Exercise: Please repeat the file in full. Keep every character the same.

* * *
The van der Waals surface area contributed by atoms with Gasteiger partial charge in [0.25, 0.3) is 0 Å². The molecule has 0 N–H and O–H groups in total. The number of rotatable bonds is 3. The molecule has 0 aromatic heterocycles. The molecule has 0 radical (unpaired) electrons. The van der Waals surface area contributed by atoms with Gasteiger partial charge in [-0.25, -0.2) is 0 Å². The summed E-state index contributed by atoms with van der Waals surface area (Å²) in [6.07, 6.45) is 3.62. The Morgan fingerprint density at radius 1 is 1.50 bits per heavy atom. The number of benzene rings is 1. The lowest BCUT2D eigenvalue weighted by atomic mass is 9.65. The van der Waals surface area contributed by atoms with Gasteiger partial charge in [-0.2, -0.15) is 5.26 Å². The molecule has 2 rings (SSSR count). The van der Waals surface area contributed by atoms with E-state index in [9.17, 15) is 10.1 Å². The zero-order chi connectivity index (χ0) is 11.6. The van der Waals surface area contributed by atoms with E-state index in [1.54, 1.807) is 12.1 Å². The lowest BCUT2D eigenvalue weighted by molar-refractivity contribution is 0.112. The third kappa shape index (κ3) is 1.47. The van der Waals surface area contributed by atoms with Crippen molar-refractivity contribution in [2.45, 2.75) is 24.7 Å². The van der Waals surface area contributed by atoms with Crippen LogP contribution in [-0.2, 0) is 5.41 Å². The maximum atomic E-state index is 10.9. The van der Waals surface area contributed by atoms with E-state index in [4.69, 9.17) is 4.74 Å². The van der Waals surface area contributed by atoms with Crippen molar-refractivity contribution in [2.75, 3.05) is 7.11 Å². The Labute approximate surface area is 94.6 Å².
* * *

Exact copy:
The van der Waals surface area contributed by atoms with Gasteiger partial charge in [0.25, 0.3) is 0 Å². The molecule has 0 N–H and O–H groups in total. The number of rotatable bonds is 3. The molecule has 0 aromatic heterocycles. The molecule has 0 radical (unpaired) electrons. The van der Waals surface area contributed by atoms with Gasteiger partial charge in [-0.25, -0.2) is 0 Å². The summed E-state index contributed by atoms with van der Waals surface area (Å²) in [6.07, 6.45) is 3.62. The Morgan fingerprint density at radius 1 is 1.50 bits per heavy atom. The number of benzene rings is 1. The lowest BCUT2D eigenvalue weighted by atomic mass is 9.65. The van der Waals surface area contributed by atoms with Gasteiger partial charge in [-0.2, -0.15) is 5.26 Å². The molecule has 2 rings (SSSR count). The van der Waals surface area contributed by atoms with E-state index in [9.17, 15) is 10.1 Å². The zero-order chi connectivity index (χ0) is 11.6. The van der Waals surface area contributed by atoms with E-state index in [1.54, 1.807) is 12.1 Å². The lowest BCUT2D eigenvalue weighted by molar-refractivity contribution is 0.112. The third kappa shape index (κ3) is 1.47. The van der Waals surface area contributed by atoms with Crippen molar-refractivity contribution in [2.45, 2.75) is 24.7 Å². The van der Waals surface area contributed by atoms with Crippen LogP contribution in [-0.2, 0) is 5.41 Å². The maximum atomic E-state index is 10.9. The van der Waals surface area contributed by atoms with E-state index in [4.69, 9.17) is 4.74 Å². The van der Waals surface area contributed by atoms with Crippen molar-refractivity contribution in [2.75, 3.05) is 7.11 Å². The Labute approximate surface area is 94.6 Å².